Now, 70% y/y growth is pretty impressive, but not too insane for a relativly new offering. Let’s say they do that two more years and then it goes down to like 30 or 40% for any length of out years we care about.
Then, let’s just take a swag at storage costs. Who knows if they use S3, but let’s assume they can get down to similar pricing, we’ll take S3’s mid-tier: $0.0125/GB/month. My work Google Drive says it’s 22 GB, but I save a lot more stuff than most people do. Let’s just go with 20GB as an average. Then let’s assume you at least duplicate it, so you’re paying for 40 GB a month (across two cloud zones), which is $6/year. (Let’s ignore networking transfer charges – adding that in is left as a exercise for the reader!)
Then you need all the meat-sacks. You could probably get by with 6 to 12 product staff (programmers, product manager – you probably outsource design at this point as needed).
You need the CEO, HR, CFO, and probably 1-2 people to work for them (6 people max); you could probably cut out HR depending on how Insight likes to run HR (outsourced or pooled across companies). Maybe the CFO, but probably not.
I’m no enterprise SaaS business expert, but I’m guessing it’s marketing and sales heavy, so:
Then you need probably 2-3 people in marketing (if you were slick, you could outsource a lot of this, esp. for something as easy to understand as “backup”): 5-10 face-to-face enterprise hustlers, and let’s say a team of 5 “inside/web” sales people who send all those annoying “Re: catching-up. I see you read out white paper on BACKUP. Would you like to talk more? Are you the right person at your organization?” emails. So, max 18.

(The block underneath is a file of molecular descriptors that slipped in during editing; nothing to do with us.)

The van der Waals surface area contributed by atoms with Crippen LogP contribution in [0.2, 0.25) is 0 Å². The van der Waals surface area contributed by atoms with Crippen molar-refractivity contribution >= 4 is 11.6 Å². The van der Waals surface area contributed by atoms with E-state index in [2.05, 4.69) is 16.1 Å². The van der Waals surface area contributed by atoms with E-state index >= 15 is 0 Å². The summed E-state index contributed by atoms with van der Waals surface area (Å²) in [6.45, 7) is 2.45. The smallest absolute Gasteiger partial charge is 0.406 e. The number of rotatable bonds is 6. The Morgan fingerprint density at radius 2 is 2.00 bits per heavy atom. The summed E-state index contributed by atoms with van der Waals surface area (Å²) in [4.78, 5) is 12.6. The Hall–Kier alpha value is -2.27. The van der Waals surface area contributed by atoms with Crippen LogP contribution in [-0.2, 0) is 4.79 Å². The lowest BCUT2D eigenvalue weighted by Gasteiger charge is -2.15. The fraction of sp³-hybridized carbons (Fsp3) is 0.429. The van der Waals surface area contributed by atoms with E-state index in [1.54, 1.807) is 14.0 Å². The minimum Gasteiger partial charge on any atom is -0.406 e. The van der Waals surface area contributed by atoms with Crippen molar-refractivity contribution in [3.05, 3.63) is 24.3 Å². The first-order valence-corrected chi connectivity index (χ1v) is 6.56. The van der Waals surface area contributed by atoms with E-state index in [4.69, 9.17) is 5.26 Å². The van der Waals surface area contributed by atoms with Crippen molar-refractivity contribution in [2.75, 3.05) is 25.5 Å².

That’s around 36 people, which seems really low to me. But, if you were, I don’t know, a private equity firm, you’d probably think that was OK, if not a little heavy for a company that basically just copies files from one place to the other (yes, I’m being MBA-fatuous).
Without getting a spreadsheet to do some clustering, doing salary cost across such a diverse set is hard. Many of them are in Austin (I assume, still), so let’s just of with $150,00 all-in per head (I’m sure the admin staff and your “strategic account” sales people get paid well plus extra comp, and the more senior tech staff get paid more). So, that’s something like $5,400,000 in people expenses. Then there’s going to conferences, probably a large ad budget, that nice office they have in downtown Austin (which I think is an EMC office, so they’ll get the boot?) which means buying a lot of organic beef-jerky and craft beer etc., then there’s flying those 5-10 enterprise hustlers around and their $70-100 a day per diems, plus wining and dining. Let’s just trow in another million and go to $6.5m.